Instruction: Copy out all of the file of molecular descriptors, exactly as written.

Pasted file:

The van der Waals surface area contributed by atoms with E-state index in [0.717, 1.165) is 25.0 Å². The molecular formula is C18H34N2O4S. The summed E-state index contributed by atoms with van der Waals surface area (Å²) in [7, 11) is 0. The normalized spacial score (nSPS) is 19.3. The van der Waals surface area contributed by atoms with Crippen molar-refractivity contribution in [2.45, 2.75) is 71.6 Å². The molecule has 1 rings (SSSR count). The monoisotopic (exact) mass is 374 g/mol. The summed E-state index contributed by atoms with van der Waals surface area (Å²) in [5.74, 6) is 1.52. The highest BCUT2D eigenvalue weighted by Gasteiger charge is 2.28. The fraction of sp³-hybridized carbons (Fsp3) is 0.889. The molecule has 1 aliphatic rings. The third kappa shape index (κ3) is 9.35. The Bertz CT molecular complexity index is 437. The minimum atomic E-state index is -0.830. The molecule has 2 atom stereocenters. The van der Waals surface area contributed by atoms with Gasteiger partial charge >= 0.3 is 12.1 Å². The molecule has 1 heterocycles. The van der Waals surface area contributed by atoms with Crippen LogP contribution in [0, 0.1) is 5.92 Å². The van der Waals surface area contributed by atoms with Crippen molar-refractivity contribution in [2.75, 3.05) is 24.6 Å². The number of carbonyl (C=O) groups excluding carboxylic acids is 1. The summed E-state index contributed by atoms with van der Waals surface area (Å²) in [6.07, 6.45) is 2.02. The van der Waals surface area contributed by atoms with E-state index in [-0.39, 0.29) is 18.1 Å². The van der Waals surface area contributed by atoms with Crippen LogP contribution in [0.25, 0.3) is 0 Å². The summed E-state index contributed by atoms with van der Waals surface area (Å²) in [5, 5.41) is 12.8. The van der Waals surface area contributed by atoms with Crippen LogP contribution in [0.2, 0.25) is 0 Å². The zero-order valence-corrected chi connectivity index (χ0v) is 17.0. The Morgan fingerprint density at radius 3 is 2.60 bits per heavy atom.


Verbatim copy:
The van der Waals surface area contributed by atoms with E-state index in [0.717, 1.165) is 25.0 Å². The molecular formula is C18H34N2O4S. The summed E-state index contributed by atoms with van der Waals surface area (Å²) in [7, 11) is 0. The normalized spacial score (nSPS) is 19.3. The van der Waals surface area contributed by atoms with Crippen molar-refractivity contribution in [2.45, 2.75) is 71.6 Å². The molecule has 1 rings (SSSR count). The monoisotopic (exact) mass is 374 g/mol. The summed E-state index contributed by atoms with van der Waals surface area (Å²) in [5.74, 6) is 1.52. The highest BCUT2D eigenvalue weighted by Gasteiger charge is 2.28. The fraction of sp³-hybridized carbons (Fsp3) is 0.889. The molecule has 1 aliphatic rings. The third kappa shape index (κ3) is 9.35. The Bertz CT molecular complexity index is 437. The minimum atomic E-state index is -0.830. The molecule has 2 atom stereocenters. The van der Waals surface area contributed by atoms with Gasteiger partial charge >= 0.3 is 12.1 Å². The molecule has 1 heterocycles. The van der Waals surface area contributed by atoms with Crippen LogP contribution in [0, 0.1) is 5.92 Å². The van der Waals surface area contributed by atoms with Crippen molar-refractivity contribution in [2.75, 3.05) is 24.6 Å². The number of carbonyl (C=O) groups excluding carboxylic acids is 1. The summed E-state index contributed by atoms with van der Waals surface area (Å²) in [6.07, 6.45) is 2.02. The van der Waals surface area contributed by atoms with E-state index in [-0.39, 0.29) is 18.1 Å². The van der Waals surface area contributed by atoms with Crippen LogP contribution in [0.25, 0.3) is 0 Å². The summed E-state index contributed by atoms with van der Waals surface area (Å²) in [5, 5.41) is 12.8. The van der Waals surface area contributed by atoms with Crippen LogP contribution in [0.2, 0.25) is 0 Å². The zero-order valence-corrected chi connectivity index (χ0v) is 17.0. The Morgan fingerprint density at radius 3 is 2.60 bits per heavy atom.